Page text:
The boards in the stands sag as badly as those in the fence that rings the baseball field.
Windows are broken, and the paint is faded on an unstable press box. And the dugouts, bathrooms and other buildings haven't had a coat of paint or new shingles in years.
Eagles Field in Bluffton is not the community gem it once was. But a motivated group of neighbors and church volunteers says it can restore the field in a matter of days, readying it for baseball games, Easter egg hunts, back-to-school events and other family-friendly gatherings.
"It's a big project, but we're going to get a lot of it done in five days," said Sharon Brown, chairwoman of the Bluffton Area Community Association, one of a handful of groups involved in revamping the field at the Sam Bennett Sports Complex on Buck Island Road.
Never miss a local story.
Restoring the field, home of the Bluffton Eagles and the B-Town Hawks baseball teams, which compete in the S.C. Lowcountry Baseball League, is personal for Brown.
She lives just a few houses down from the field that's used by the two semi-profession teams. It's also host to pickup baseball games, the community's annual Easter egg hunt and a back-to-school event where students get free backpacks filled with school supplies.
The 14-acre site is named for Brown's grandfather Sam "Bosie" Bennett Jr., but the sign in front of the field bearing his name is leaning.
Bennett was a beloved community activist before his death in 2010. He also was a longtime coach and manager of the Bluffton Eagles, which formed in the 1960s and called the field home.Bennett began playing the game in the 1930s as a teenager. He lived in Rose Hill Plantation and played with family, friends and coworkers. They sought retreat on nearby baseball diamonds during the weekends, playing a game they loved and catching up with friends and neighbors.
The field changed hands several times through the years but was deeded in 2001 to a local organization, the Bluffton Eagles Action Committee, with restrictions to ensure it would always be there for Eagles baseball and the community -- a move that likely saved it from development because of its proximity to the Bluffton Parkway.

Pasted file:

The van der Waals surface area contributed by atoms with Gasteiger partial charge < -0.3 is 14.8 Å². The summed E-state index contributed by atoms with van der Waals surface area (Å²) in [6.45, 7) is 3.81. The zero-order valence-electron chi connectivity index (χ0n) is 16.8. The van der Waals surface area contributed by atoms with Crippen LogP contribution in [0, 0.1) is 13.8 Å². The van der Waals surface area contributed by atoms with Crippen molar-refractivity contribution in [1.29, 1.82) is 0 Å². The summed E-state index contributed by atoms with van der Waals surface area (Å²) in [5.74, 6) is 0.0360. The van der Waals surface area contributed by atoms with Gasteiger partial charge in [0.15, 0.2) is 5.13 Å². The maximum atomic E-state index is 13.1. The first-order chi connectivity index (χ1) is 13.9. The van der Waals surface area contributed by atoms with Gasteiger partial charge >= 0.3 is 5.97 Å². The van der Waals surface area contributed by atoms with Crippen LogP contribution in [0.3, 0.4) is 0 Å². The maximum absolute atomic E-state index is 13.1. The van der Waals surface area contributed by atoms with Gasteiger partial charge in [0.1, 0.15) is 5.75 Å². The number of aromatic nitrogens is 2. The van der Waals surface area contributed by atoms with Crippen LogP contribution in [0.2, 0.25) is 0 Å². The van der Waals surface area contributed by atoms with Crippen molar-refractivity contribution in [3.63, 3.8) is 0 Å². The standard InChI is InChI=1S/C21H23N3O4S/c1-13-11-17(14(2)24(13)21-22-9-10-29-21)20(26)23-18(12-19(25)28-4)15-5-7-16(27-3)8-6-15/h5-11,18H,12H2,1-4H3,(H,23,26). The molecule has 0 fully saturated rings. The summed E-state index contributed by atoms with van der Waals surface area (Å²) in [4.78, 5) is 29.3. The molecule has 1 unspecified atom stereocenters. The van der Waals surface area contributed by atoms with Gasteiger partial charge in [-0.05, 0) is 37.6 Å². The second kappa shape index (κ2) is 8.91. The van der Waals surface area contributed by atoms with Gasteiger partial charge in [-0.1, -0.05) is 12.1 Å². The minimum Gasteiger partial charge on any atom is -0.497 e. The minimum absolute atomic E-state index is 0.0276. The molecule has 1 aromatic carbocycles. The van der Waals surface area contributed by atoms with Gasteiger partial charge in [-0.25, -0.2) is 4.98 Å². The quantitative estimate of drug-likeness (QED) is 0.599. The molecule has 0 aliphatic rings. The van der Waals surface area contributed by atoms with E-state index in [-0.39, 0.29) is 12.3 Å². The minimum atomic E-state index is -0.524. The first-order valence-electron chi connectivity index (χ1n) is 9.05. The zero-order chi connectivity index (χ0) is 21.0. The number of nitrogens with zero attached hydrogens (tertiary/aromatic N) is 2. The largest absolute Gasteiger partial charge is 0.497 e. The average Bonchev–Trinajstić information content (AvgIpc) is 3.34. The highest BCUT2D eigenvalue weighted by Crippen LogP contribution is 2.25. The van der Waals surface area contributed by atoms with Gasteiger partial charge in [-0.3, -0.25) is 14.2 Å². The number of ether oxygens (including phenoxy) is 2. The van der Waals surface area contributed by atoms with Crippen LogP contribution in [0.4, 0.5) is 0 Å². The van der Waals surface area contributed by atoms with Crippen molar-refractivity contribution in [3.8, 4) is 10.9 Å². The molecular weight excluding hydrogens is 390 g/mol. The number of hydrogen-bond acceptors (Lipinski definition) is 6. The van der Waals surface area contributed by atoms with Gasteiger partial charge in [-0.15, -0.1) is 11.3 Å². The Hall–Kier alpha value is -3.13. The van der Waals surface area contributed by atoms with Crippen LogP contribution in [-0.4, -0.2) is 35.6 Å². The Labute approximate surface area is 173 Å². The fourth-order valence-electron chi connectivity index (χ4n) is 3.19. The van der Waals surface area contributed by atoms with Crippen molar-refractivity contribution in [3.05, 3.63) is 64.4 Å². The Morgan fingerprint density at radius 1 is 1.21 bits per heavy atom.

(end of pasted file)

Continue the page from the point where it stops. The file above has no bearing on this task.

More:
"We always had the vision to fix (the site) up but didn't have the funds," said Fred Hamilton, chairman of the Bluffton Eagles Action Committee and a former Eagles player, coach and manager. "But with these donations and generous volunteers, it looks like it finally is going to come to fruition."
Hamilton and Brown give credit to the LowCountry Community Church in Bluffton for helping organize the effort and finding the volunteers and money to do the work.
The church's building team was working on a nearby house recently, part of an ongoing ministry that refurbishes the homes of the needy.
"You know how you drive by something and don't' see it?" said Pastor Joe Friesen, who oversees missions. "As we drove by again and again, we realized (the field) had a lot of issues."
The church has lined up volunteers, while local businesses are donating supplies. But more tax-deductible monetary donations and building materials are needed.
"We're always looking for ways to partner with the community and help," Friesen said.